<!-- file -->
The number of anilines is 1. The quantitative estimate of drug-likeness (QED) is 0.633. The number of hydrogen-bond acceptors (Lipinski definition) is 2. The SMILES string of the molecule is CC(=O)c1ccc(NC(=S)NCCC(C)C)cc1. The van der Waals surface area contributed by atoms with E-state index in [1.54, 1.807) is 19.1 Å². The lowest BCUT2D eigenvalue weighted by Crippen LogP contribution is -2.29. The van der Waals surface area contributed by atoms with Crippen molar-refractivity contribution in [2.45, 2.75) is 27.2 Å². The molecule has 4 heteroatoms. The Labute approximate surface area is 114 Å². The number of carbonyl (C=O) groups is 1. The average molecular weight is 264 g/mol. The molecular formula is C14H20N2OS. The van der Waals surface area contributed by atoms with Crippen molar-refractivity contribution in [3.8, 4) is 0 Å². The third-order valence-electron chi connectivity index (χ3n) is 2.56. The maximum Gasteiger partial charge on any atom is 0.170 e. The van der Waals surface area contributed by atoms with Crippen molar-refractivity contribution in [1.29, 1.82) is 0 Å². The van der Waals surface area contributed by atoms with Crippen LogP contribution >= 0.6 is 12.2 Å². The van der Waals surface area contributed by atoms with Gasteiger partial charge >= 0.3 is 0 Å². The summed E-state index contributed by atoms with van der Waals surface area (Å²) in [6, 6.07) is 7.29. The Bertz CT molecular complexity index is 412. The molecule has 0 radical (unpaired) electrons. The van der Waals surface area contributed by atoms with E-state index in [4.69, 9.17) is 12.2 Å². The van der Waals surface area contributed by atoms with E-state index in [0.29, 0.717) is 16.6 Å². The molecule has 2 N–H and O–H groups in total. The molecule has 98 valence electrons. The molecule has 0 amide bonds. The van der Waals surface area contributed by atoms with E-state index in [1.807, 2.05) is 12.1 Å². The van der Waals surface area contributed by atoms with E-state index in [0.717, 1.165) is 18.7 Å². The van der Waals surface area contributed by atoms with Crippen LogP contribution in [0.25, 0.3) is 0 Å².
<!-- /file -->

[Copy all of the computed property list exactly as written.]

The number of anilines is 1. The quantitative estimate of drug-likeness (QED) is 0.633. The number of hydrogen-bond acceptors (Lipinski definition) is 2. The SMILES string of the molecule is CC(=O)c1ccc(NC(=S)NCCC(C)C)cc1. The van der Waals surface area contributed by atoms with E-state index in [1.54, 1.807) is 19.1 Å². The lowest BCUT2D eigenvalue weighted by Crippen LogP contribution is -2.29. The van der Waals surface area contributed by atoms with Crippen molar-refractivity contribution in [2.45, 2.75) is 27.2 Å². The molecule has 4 heteroatoms. The Labute approximate surface area is 114 Å². The number of carbonyl (C=O) groups is 1. The average molecular weight is 264 g/mol. The molecular formula is C14H20N2OS. The van der Waals surface area contributed by atoms with Crippen molar-refractivity contribution in [3.8, 4) is 0 Å². The third-order valence-electron chi connectivity index (χ3n) is 2.56. The maximum Gasteiger partial charge on any atom is 0.170 e. The van der Waals surface area contributed by atoms with Crippen molar-refractivity contribution in [1.29, 1.82) is 0 Å². The van der Waals surface area contributed by atoms with Crippen LogP contribution >= 0.6 is 12.2 Å². The van der Waals surface area contributed by atoms with Gasteiger partial charge >= 0.3 is 0 Å². The summed E-state index contributed by atoms with van der Waals surface area (Å²) in [6, 6.07) is 7.29. The Bertz CT molecular complexity index is 412. The molecule has 0 radical (unpaired) electrons. The van der Waals surface area contributed by atoms with E-state index in [4.69, 9.17) is 12.2 Å². The van der Waals surface area contributed by atoms with E-state index in [0.29, 0.717) is 16.6 Å². The molecule has 2 N–H and O–H groups in total. The molecule has 98 valence electrons. The molecule has 0 amide bonds. The van der Waals surface area contributed by atoms with E-state index in [1.807, 2.05) is 12.1 Å². The van der Waals surface area contributed by atoms with E-state index in [0.717, 1.165) is 18.7 Å². The van der Waals surface area contributed by atoms with Crippen LogP contribution in [0.25, 0.3) is 0 Å².